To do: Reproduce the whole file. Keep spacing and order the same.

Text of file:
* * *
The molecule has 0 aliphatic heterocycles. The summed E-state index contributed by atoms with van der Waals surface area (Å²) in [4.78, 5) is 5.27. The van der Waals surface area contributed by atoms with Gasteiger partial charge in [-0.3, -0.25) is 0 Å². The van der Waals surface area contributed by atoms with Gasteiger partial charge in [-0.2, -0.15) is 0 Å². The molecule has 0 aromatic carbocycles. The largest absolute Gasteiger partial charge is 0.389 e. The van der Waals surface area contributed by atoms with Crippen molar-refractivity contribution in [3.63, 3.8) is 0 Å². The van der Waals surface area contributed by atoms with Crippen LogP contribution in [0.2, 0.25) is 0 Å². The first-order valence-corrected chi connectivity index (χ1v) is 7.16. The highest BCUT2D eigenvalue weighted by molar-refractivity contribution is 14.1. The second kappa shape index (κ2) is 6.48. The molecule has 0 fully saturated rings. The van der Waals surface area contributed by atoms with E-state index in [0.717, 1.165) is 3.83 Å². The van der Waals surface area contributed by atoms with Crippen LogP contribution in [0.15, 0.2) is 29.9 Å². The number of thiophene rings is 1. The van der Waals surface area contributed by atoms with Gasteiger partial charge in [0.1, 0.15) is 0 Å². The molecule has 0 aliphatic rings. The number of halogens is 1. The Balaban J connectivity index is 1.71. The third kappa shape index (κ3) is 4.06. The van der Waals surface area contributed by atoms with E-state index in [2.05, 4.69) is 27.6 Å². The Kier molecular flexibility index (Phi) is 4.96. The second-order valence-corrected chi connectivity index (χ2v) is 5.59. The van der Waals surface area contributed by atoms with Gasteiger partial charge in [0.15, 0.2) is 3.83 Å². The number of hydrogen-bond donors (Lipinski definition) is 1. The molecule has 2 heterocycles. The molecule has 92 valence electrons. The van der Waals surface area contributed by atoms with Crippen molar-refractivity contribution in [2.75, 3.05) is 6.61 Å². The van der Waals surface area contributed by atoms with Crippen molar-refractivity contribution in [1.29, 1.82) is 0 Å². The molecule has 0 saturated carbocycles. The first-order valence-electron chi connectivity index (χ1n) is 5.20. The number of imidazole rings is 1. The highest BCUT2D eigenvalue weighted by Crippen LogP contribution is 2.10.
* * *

The molecule has 0 aliphatic heterocycles. The summed E-state index contributed by atoms with van der Waals surface area (Å²) in [4.78, 5) is 5.27. The van der Waals surface area contributed by atoms with Gasteiger partial charge in [-0.3, -0.25) is 0 Å². The van der Waals surface area contributed by atoms with Gasteiger partial charge in [-0.2, -0.15) is 0 Å². The molecule has 0 aromatic carbocycles. The largest absolute Gasteiger partial charge is 0.389 e. The van der Waals surface area contributed by atoms with Crippen molar-refractivity contribution in [3.63, 3.8) is 0 Å². The van der Waals surface area contributed by atoms with Crippen LogP contribution in [0.2, 0.25) is 0 Å². The first-order valence-corrected chi connectivity index (χ1v) is 7.16. The highest BCUT2D eigenvalue weighted by molar-refractivity contribution is 14.1. The second kappa shape index (κ2) is 6.48. The molecule has 0 fully saturated rings. The van der Waals surface area contributed by atoms with E-state index in [0.717, 1.165) is 3.83 Å². The van der Waals surface area contributed by atoms with Crippen LogP contribution in [0.15, 0.2) is 29.9 Å². The number of thiophene rings is 1. The van der Waals surface area contributed by atoms with Gasteiger partial charge in [0.1, 0.15) is 0 Å². The molecule has 0 aliphatic rings. The number of halogens is 1. The Balaban J connectivity index is 1.71. The third kappa shape index (κ3) is 4.06. The van der Waals surface area contributed by atoms with E-state index in [2.05, 4.69) is 27.6 Å². The Kier molecular flexibility index (Phi) is 4.96. The second-order valence-corrected chi connectivity index (χ2v) is 5.59. The van der Waals surface area contributed by atoms with Gasteiger partial charge in [0.15, 0.2) is 3.83 Å². The number of hydrogen-bond donors (Lipinski definition) is 1. The molecule has 2 heterocycles. The molecule has 92 valence electrons. The van der Waals surface area contributed by atoms with Crippen molar-refractivity contribution in [2.75, 3.05) is 6.61 Å². The van der Waals surface area contributed by atoms with Crippen molar-refractivity contribution in [1.29, 1.82) is 0 Å². The molecule has 0 saturated carbocycles. The first-order valence-electron chi connectivity index (χ1n) is 5.20. The number of imidazole rings is 1. The highest BCUT2D eigenvalue weighted by Crippen LogP contribution is 2.10.